The centre of Lisbon is a busy and bustling area, but just 10 minutes walk to the east, you find yourself in Alfama, one of the most historic and peaceful areas of the city. It would be very easy to lose oneself wandering its narrow streets on a sunny day. You may make your way into the district down by the river, but who knows where you’ll end up? However one thing is for certain: you will experience ancient Alfama in all its glory.
One of the most popular ways to discover Lisbon is the number 28 tram. These ‘remodelado’ trams were originally commissioned in 1930, and to this day transport tourists and locals alike around Lisbon. Departing from Praça do Martim Moniz, the tram travels through Graça and Alfama, passing the Sé Cathedral and the Miradouro Portas do Sol, then continues through the Baixa district, and finally up to the Estrela district. These old fashioned trams are a perfectly Portuguese way to enjoy the sights of Alfama.
Standing bold on the top of the hill, the Castelo de São Jorge has one of the best views over the city and the river Tejo in it’s beautiful gardens. This castle was occupied by the moors until 1147 when the castle was conquered by King Alfonso Henriques. Tourists can still roam the grounds and climb the battlements of this ancient fortress, experiencing an amazing 360⁰ view of the city.
Speaking of amazing views, another fantastic miradouro on our list is the Miradouro Portas do Sol. From here, you experience the breathtaking south-eastern views over the roofs of the maze of buildings that fill Alfama, and across the River Tejo. Here you will also find the statue of Saint Vincent, the patron saint of Lisbon, who carries a boat adorned with two ravens, the symbol of the city.
The Sé Cathedral is one of the most impressive buildings in the city. With its two towering bell towers and beautiful stained glass windows, this 12th century cathedral played host to the many religious ceremonies of Portugal’s elite. Built upon what used to be a Muslim mosque, the construction of this monument symbolises the conquest of Portugal from the moors.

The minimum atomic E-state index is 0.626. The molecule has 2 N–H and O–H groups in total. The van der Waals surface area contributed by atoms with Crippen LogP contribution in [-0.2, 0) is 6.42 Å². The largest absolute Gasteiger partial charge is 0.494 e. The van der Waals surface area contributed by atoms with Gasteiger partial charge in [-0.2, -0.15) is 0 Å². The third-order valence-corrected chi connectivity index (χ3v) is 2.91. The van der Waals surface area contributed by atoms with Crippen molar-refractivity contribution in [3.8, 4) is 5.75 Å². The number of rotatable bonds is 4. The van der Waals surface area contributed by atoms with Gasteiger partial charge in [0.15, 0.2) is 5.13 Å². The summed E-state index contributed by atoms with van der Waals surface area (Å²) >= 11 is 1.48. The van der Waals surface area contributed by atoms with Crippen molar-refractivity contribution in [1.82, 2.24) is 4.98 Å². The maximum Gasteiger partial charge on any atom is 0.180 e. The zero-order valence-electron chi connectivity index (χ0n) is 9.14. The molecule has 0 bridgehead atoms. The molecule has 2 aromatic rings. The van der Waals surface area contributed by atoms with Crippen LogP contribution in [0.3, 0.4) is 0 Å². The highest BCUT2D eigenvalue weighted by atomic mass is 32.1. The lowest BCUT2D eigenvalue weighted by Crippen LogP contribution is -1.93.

Just around the corner from the cathedral, you will find the statue and Igreja de Santo António, patron saint of Portugal. Smaller, but cosier than the grand cathedral, this church adorns paintings and statues of the saint wherever possible. Saint Anthony holds a book in the statue which stands outside this church, and it is said that if you manage to throw a coin onto his open book, that you will find a new partner.
The 13th June is the festival of Saint Anthony in Portugal, and it is in Alfama where most of the celebrations take place with everyone enjoying beer, sangria and sardines. People open up their homes as restaurants and have a big celebration which lasts the whole month of June!
I loved wandering round the narrow streets of Alfama, exploring the old town, finding beautiful little restaurants and fado bars. Just around the corner from the busy tourist centre of the city, this area is as peaceful as it is beautiful, and I was absolutely blown away with the views from the top of this hill. I would definitely recommend a trip around Alfama in the sunshine if you have a free afternoon!